You and your spouse are talking about divorce. The yelling, the tension in the home is detrimental to the marital relationship, but your greatest fear is the effect it is having on your toddler.
Toddlers, from the age of 18 months to 3 years, thrive on routine and the comfort of both parents. Developmentally, it is a time for them to seek out bonding with both parents, in order to feel safe and secure. A toddler’s communication skills are limited but they do perceive a disruption in the parent’s lives. Their mental ability is not sophisticated enough to comprehend the complexities of divorce and separation. A divorce can be perceived as abandonment of a parent and the outcome can be acting out behaviors related to anxiety. It can manifest itself in sleeping difficulties such as nightmares, sadness, withdrawn or aggressive behaviors and infantile regression.
So, how do you talk to a toddler about divorce? Parents can foster a positive outcome for the toddler by presenting a united front. In simplistic and concrete terms, let the toddler know that one parent will be leaving but both parents love the child and will remain involved. Explain the new living situation and remember that following routines lends them to feelings of security. Repetition is necessary for them to process the changes.
Children of this age will often act out their feelings when they play or draw. By encouraging this and being attentive to this, the parents can have a better understanding of the child’s adjustment to the family change and respond accordingly. For example, if the child is playing angry games with his stuffed animals, a parent can ask why the stuffed animals are angry. This can be followed by questions about the child’s anger. This will open the door to better communication. Reading books to your child is a great opportunity for bonding and can help them address their feelings. Choosing books about families can help a child express their emotions, so they can be discussed.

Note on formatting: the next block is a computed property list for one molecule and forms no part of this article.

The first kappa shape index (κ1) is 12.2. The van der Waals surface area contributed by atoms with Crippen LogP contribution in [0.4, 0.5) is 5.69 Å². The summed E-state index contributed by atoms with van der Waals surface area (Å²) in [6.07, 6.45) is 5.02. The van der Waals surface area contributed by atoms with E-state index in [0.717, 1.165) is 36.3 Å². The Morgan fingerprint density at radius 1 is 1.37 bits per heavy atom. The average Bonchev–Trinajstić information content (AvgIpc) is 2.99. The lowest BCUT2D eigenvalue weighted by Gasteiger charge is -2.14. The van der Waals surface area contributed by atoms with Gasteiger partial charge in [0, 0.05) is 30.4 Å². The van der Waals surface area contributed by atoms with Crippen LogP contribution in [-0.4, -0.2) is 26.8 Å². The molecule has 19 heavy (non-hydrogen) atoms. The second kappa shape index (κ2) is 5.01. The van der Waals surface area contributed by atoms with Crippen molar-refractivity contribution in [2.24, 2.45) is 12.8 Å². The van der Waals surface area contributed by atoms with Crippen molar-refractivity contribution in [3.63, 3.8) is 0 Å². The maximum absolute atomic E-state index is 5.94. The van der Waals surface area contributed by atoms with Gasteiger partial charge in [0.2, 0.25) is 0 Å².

It is important for the child to see that the parents are coping with the change, as they are intuitive about picking up on their parent’s emotions. Speak to each other with respect in front of the child. Don’t talk to the child in a negative manner about the other parent. Get enough sleep, be mindful of good personal hygiene and remain positive in the child’s presence. Keep your toddler’s routine as normal as possible. Frequent communication with your spouse will allow both of you to be proactive if emotional turmoil arises for the child and can be appropriately addressed. Allow your toddler to bring his clothes and toys with them, as they go to each home, as these attachments mean security.
Co-parenting and talking to a toddler about divorce can be challenging. But if both parents have the best interest of the child in mind, it is possible to raise a loving and well adjusted child. Call the Bauer Law Office P.A., serving North Central Florida and the Panhandle. We know the complexities of family law and will provide legal counsel to resolve your family’s issues.